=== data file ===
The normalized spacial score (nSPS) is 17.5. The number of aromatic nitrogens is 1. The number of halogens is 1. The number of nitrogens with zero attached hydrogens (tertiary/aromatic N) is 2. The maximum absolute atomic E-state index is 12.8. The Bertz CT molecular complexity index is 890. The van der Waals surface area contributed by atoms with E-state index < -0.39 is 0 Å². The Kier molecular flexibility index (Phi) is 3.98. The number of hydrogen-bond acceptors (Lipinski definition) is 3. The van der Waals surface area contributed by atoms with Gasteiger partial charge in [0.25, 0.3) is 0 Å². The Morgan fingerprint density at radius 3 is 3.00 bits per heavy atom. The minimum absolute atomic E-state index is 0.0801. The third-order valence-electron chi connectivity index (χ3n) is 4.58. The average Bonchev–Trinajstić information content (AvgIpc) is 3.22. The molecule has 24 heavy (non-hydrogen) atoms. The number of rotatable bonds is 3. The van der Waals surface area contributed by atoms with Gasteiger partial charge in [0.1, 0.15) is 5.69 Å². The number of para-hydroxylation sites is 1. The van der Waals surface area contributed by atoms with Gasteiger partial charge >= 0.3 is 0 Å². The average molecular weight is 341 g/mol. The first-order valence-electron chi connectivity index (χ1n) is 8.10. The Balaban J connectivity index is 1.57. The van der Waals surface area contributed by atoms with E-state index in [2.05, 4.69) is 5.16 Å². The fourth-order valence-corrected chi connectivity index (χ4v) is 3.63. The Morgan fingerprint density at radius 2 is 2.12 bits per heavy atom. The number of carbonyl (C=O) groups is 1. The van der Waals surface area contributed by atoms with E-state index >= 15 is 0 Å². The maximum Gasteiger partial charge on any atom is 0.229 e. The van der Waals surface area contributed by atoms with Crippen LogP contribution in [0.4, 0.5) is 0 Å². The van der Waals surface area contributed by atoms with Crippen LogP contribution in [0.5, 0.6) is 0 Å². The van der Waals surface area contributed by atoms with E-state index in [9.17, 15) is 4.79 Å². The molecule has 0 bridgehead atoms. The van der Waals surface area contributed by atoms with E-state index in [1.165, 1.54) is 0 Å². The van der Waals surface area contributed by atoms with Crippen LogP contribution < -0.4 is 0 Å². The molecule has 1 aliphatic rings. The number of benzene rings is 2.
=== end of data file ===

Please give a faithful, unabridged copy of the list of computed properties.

The normalized spacial score (nSPS) is 17.5. The number of aromatic nitrogens is 1. The number of halogens is 1. The number of nitrogens with zero attached hydrogens (tertiary/aromatic N) is 2. The maximum absolute atomic E-state index is 12.8. The Bertz CT molecular complexity index is 890. The van der Waals surface area contributed by atoms with E-state index < -0.39 is 0 Å². The Kier molecular flexibility index (Phi) is 3.98. The number of hydrogen-bond acceptors (Lipinski definition) is 3. The van der Waals surface area contributed by atoms with Gasteiger partial charge in [0.25, 0.3) is 0 Å². The Morgan fingerprint density at radius 3 is 3.00 bits per heavy atom. The minimum absolute atomic E-state index is 0.0801. The third-order valence-electron chi connectivity index (χ3n) is 4.58. The average Bonchev–Trinajstić information content (AvgIpc) is 3.22. The molecule has 24 heavy (non-hydrogen) atoms. The number of rotatable bonds is 3. The van der Waals surface area contributed by atoms with Gasteiger partial charge in [0.1, 0.15) is 5.69 Å². The number of para-hydroxylation sites is 1. The van der Waals surface area contributed by atoms with Gasteiger partial charge >= 0.3 is 0 Å². The average molecular weight is 341 g/mol. The first-order valence-electron chi connectivity index (χ1n) is 8.10. The Balaban J connectivity index is 1.57. The van der Waals surface area contributed by atoms with E-state index in [2.05, 4.69) is 5.16 Å². The fourth-order valence-corrected chi connectivity index (χ4v) is 3.63. The Morgan fingerprint density at radius 2 is 2.12 bits per heavy atom. The number of carbonyl (C=O) groups is 1. The van der Waals surface area contributed by atoms with E-state index >= 15 is 0 Å². The maximum Gasteiger partial charge on any atom is 0.229 e. The van der Waals surface area contributed by atoms with Crippen LogP contribution in [0.4, 0.5) is 0 Å². The van der Waals surface area contributed by atoms with Crippen LogP contribution in [0.5, 0.6) is 0 Å². The van der Waals surface area contributed by atoms with E-state index in [9.17, 15) is 4.79 Å². The molecule has 0 bridgehead atoms. The van der Waals surface area contributed by atoms with E-state index in [1.165, 1.54) is 0 Å². The van der Waals surface area contributed by atoms with Crippen LogP contribution < -0.4 is 0 Å². The molecule has 1 aliphatic rings. The number of benzene rings is 2.